With its beautiful and unique landscapes and world-class facilities, Utah leads the nation inoutdoor recreation. Opportunities for outdoor recreation in Utah are as diverse as the people whoenjoy them. To some, outdoor recreation is as simple as walking the neighborhood trail or a bikeride around the block. To a child, it may be playing at the neighborhood park. Sportsmen andSpo
rtswomen enjoy hunting and fishing in Utah’s great backcountry. Skiers flock to the“G
reatest Snow on Earth.
For others, it’s b
ackpacking, boating, motorized off-road vehicles,climbing, or rock hunting. The list of outdoor activities in Utah is vast and growing asinnovative adventurers create new sports.
While Utah’s residents and visitors are having fun in the outdoors, they also feed our economyand improve their health. Utah’s outdoor recreation industry is a significant and growing part of
state’s economy, contributing well
-paying jobs for highly skilled workers and a tax base thatfunds essential state services. Our close access to outdoor recreation contributes to a quality of life that a recent Gallup survey concluded was the best in the United States.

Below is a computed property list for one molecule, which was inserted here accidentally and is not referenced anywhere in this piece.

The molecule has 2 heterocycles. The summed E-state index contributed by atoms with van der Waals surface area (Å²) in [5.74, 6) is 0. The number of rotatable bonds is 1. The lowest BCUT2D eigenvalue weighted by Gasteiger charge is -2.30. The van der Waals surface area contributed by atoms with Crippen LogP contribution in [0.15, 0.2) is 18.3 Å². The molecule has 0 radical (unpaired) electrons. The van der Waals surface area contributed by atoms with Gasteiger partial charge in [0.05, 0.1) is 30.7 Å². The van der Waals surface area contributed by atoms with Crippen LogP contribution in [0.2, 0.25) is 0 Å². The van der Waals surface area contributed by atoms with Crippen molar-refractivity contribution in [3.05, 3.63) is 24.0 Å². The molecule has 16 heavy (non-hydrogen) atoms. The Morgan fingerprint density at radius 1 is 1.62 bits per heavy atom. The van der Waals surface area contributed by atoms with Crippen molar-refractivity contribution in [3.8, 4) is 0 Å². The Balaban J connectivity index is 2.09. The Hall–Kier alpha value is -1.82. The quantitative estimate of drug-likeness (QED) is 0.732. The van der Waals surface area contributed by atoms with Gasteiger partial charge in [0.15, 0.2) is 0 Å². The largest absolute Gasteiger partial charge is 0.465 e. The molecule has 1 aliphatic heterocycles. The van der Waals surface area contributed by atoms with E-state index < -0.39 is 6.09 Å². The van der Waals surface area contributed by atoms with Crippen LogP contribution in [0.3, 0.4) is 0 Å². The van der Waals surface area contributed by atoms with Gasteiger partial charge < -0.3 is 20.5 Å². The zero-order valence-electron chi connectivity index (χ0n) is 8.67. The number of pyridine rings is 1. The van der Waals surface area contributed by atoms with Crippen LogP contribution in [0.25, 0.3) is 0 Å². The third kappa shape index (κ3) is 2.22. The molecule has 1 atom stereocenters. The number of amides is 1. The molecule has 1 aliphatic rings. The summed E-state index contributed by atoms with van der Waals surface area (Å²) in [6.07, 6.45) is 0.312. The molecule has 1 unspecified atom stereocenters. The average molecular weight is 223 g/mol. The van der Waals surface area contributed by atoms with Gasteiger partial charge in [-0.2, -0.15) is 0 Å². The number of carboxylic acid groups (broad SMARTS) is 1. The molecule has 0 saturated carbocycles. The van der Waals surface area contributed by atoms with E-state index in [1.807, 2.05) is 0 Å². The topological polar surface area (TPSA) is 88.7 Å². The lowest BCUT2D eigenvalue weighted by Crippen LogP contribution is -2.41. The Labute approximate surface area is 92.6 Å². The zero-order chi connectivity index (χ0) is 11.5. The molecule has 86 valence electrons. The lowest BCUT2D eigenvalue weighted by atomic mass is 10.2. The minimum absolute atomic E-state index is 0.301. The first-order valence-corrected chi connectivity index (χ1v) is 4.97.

This quality of lifeis particularly attractive to companiesand their employees looking torelocate. And, as one of the moreactive states, Utah tops the nation inseveral health categories.Pace-setters, however, cannot rest ontheir l
aurels. To enhance Utah’s
leadership in outdoor recreation,Governor Gary R. Herbert charged
the Governor’s Council on Balanced
Resources with preparing a visionthat emphasizes outdoor recreation asa priority in the state and sets a nationwide standard.The Council undertook this effort fully aware of the challenges. The broad support for outdoorrecreation belies many difficult underlying issues. How do we resolve tension amongsometimes-conflicting recreational activities? Will increasing participation harm the veryresources on which outdoor activities depend? Can we balance access to existing recreationalactivities with protecting environmentally sensitive landscapes? How will we fund necessarymanagement and maintenance of recreational facilities in a financially constrained world? Whatis the appropriate balance between necessary resource development and protection of beautifuloutdoor places? Could aggressive efforts to promote tourism diminish the opportunities forlocals? Can developed recreation and backcountry recreation coexist? With the high cost of equipment, guides and travel, are popular outdoor activities being priced out of the range of average families? And, of course, there are many other issues.
Utah Poised to be the Best U.S. State to Live In,” August 7, 2012, Retrieved December 11, 2012